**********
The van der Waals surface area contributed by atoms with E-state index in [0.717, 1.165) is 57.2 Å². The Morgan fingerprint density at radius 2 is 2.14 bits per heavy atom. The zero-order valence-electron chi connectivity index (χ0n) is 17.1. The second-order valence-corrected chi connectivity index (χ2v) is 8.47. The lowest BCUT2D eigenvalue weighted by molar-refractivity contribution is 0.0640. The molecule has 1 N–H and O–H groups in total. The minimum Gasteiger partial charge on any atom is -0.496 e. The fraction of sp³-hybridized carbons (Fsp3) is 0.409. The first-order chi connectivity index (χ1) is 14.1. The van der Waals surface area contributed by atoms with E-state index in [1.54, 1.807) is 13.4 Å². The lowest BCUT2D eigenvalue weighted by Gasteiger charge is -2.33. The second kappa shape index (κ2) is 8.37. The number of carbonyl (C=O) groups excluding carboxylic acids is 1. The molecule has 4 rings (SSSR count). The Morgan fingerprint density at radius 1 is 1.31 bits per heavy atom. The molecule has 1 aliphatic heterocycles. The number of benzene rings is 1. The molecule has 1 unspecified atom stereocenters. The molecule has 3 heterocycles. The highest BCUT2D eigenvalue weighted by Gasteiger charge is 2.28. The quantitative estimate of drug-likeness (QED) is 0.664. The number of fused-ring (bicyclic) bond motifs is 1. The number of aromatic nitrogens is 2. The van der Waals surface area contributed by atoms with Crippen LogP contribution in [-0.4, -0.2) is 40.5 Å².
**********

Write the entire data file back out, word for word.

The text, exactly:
The van der Waals surface area contributed by atoms with E-state index in [0.717, 1.165) is 57.2 Å². The Morgan fingerprint density at radius 2 is 2.14 bits per heavy atom. The zero-order valence-electron chi connectivity index (χ0n) is 17.1. The second-order valence-corrected chi connectivity index (χ2v) is 8.47. The lowest BCUT2D eigenvalue weighted by molar-refractivity contribution is 0.0640. The molecule has 1 N–H and O–H groups in total. The minimum Gasteiger partial charge on any atom is -0.496 e. The fraction of sp³-hybridized carbons (Fsp3) is 0.409. The first-order chi connectivity index (χ1) is 14.1. The van der Waals surface area contributed by atoms with E-state index in [1.54, 1.807) is 13.4 Å². The lowest BCUT2D eigenvalue weighted by Gasteiger charge is -2.33. The second kappa shape index (κ2) is 8.37. The number of carbonyl (C=O) groups excluding carboxylic acids is 1. The molecule has 4 rings (SSSR count). The Morgan fingerprint density at radius 1 is 1.31 bits per heavy atom. The molecule has 1 aliphatic heterocycles. The number of benzene rings is 1. The molecule has 1 unspecified atom stereocenters. The molecule has 3 heterocycles. The highest BCUT2D eigenvalue weighted by Gasteiger charge is 2.28. The quantitative estimate of drug-likeness (QED) is 0.664. The number of fused-ring (bicyclic) bond motifs is 1. The number of aromatic nitrogens is 2. The van der Waals surface area contributed by atoms with Crippen LogP contribution in [-0.4, -0.2) is 40.5 Å².